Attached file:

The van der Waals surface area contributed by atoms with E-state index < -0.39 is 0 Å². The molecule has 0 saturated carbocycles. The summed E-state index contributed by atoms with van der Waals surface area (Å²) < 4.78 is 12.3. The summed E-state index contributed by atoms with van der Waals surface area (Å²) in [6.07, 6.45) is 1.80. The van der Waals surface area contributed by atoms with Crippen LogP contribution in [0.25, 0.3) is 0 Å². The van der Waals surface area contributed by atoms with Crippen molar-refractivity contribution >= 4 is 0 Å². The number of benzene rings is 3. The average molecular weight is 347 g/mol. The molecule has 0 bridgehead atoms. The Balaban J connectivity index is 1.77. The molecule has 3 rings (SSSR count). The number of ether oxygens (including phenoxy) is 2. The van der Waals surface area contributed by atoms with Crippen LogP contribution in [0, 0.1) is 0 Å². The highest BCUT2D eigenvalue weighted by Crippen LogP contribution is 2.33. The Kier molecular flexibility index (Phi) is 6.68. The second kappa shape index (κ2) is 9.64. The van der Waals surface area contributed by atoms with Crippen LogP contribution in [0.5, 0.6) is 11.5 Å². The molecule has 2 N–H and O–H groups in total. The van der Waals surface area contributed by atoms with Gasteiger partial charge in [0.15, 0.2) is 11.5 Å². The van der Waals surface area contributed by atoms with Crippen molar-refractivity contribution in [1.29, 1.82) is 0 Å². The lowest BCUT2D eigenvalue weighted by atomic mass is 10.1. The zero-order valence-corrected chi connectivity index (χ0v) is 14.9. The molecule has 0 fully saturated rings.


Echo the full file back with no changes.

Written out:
The van der Waals surface area contributed by atoms with E-state index < -0.39 is 0 Å². The molecule has 0 saturated carbocycles. The summed E-state index contributed by atoms with van der Waals surface area (Å²) < 4.78 is 12.3. The summed E-state index contributed by atoms with van der Waals surface area (Å²) in [6.07, 6.45) is 1.80. The van der Waals surface area contributed by atoms with Crippen LogP contribution in [0.25, 0.3) is 0 Å². The van der Waals surface area contributed by atoms with Crippen molar-refractivity contribution >= 4 is 0 Å². The number of benzene rings is 3. The average molecular weight is 347 g/mol. The molecule has 0 bridgehead atoms. The Balaban J connectivity index is 1.77. The molecule has 3 rings (SSSR count). The number of ether oxygens (including phenoxy) is 2. The van der Waals surface area contributed by atoms with Crippen LogP contribution in [0, 0.1) is 0 Å². The highest BCUT2D eigenvalue weighted by Crippen LogP contribution is 2.33. The Kier molecular flexibility index (Phi) is 6.68. The second kappa shape index (κ2) is 9.64. The van der Waals surface area contributed by atoms with Crippen LogP contribution in [0.5, 0.6) is 11.5 Å². The molecule has 2 N–H and O–H groups in total. The van der Waals surface area contributed by atoms with Gasteiger partial charge in [0.15, 0.2) is 11.5 Å². The van der Waals surface area contributed by atoms with Crippen molar-refractivity contribution in [1.29, 1.82) is 0 Å². The lowest BCUT2D eigenvalue weighted by atomic mass is 10.1. The zero-order valence-corrected chi connectivity index (χ0v) is 14.9. The molecule has 0 fully saturated rings.